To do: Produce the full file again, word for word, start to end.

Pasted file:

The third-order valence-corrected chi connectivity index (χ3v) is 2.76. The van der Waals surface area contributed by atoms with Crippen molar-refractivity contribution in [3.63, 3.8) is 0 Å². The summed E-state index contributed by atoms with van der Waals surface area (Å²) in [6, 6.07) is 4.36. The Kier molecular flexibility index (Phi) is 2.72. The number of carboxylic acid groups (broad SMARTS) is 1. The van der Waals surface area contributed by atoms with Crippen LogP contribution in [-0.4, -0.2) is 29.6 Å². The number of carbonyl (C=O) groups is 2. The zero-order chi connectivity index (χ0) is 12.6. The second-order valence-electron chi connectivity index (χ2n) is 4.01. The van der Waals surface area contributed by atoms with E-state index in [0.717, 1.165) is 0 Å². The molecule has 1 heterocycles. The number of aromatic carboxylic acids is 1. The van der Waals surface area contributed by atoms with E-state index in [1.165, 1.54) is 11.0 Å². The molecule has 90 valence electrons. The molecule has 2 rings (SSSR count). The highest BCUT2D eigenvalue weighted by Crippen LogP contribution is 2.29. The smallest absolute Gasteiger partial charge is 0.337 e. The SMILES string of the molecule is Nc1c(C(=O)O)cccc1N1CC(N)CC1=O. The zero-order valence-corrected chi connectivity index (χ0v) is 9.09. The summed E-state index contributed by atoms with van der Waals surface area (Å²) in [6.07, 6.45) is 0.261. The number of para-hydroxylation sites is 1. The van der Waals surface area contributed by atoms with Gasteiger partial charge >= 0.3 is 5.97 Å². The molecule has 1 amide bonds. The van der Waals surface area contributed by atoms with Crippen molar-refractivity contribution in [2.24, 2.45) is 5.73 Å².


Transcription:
The third-order valence-corrected chi connectivity index (χ3v) is 2.76. The van der Waals surface area contributed by atoms with Crippen molar-refractivity contribution in [3.63, 3.8) is 0 Å². The summed E-state index contributed by atoms with van der Waals surface area (Å²) in [6, 6.07) is 4.36. The Kier molecular flexibility index (Phi) is 2.72. The number of carboxylic acid groups (broad SMARTS) is 1. The van der Waals surface area contributed by atoms with Crippen LogP contribution in [-0.4, -0.2) is 29.6 Å². The number of carbonyl (C=O) groups is 2. The zero-order chi connectivity index (χ0) is 12.6. The second-order valence-electron chi connectivity index (χ2n) is 4.01. The van der Waals surface area contributed by atoms with E-state index in [0.717, 1.165) is 0 Å². The molecule has 1 heterocycles. The number of aromatic carboxylic acids is 1. The van der Waals surface area contributed by atoms with E-state index in [1.165, 1.54) is 11.0 Å². The molecule has 90 valence electrons. The molecule has 2 rings (SSSR count). The highest BCUT2D eigenvalue weighted by Crippen LogP contribution is 2.29. The smallest absolute Gasteiger partial charge is 0.337 e. The SMILES string of the molecule is Nc1c(C(=O)O)cccc1N1CC(N)CC1=O. The zero-order valence-corrected chi connectivity index (χ0v) is 9.09. The summed E-state index contributed by atoms with van der Waals surface area (Å²) in [6.07, 6.45) is 0.261. The number of para-hydroxylation sites is 1. The van der Waals surface area contributed by atoms with Gasteiger partial charge >= 0.3 is 5.97 Å². The molecule has 1 amide bonds. The van der Waals surface area contributed by atoms with Crippen molar-refractivity contribution in [2.24, 2.45) is 5.73 Å².